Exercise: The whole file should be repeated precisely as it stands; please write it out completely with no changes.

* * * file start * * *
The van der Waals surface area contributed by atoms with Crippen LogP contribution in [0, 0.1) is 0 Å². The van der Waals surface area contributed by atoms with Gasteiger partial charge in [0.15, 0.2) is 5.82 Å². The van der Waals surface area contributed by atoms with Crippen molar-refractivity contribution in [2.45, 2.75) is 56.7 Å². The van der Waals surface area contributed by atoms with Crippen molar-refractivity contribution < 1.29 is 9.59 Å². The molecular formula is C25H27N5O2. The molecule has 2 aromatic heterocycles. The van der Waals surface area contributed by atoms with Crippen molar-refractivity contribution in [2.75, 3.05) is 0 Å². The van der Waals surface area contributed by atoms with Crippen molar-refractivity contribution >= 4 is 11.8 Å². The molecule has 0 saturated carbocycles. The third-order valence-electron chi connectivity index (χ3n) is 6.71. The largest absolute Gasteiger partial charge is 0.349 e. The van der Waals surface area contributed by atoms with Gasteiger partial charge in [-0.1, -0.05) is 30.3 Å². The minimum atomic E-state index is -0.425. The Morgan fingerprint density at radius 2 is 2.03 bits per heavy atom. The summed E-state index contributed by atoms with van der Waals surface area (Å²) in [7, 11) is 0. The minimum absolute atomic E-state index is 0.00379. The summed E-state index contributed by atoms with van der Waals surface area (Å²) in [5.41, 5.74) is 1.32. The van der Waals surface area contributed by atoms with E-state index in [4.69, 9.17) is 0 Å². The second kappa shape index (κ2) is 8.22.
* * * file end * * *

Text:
The van der Waals surface area contributed by atoms with Crippen LogP contribution in [0, 0.1) is 0 Å². The van der Waals surface area contributed by atoms with Gasteiger partial charge in [0.15, 0.2) is 5.82 Å². The van der Waals surface area contributed by atoms with Crippen molar-refractivity contribution in [2.45, 2.75) is 56.7 Å². The van der Waals surface area contributed by atoms with Crippen molar-refractivity contribution < 1.29 is 9.59 Å². The molecular formula is C25H27N5O2. The molecule has 2 aromatic heterocycles. The van der Waals surface area contributed by atoms with Crippen molar-refractivity contribution in [2.75, 3.05) is 0 Å². The van der Waals surface area contributed by atoms with Crippen molar-refractivity contribution >= 4 is 11.8 Å². The molecule has 0 saturated carbocycles. The third-order valence-electron chi connectivity index (χ3n) is 6.71. The largest absolute Gasteiger partial charge is 0.349 e. The van der Waals surface area contributed by atoms with Gasteiger partial charge in [-0.1, -0.05) is 30.3 Å². The minimum atomic E-state index is -0.425. The Morgan fingerprint density at radius 2 is 2.03 bits per heavy atom. The summed E-state index contributed by atoms with van der Waals surface area (Å²) in [7, 11) is 0. The minimum absolute atomic E-state index is 0.00379. The summed E-state index contributed by atoms with van der Waals surface area (Å²) in [5.41, 5.74) is 1.32. The van der Waals surface area contributed by atoms with E-state index in [4.69, 9.17) is 0 Å². The second kappa shape index (κ2) is 8.22.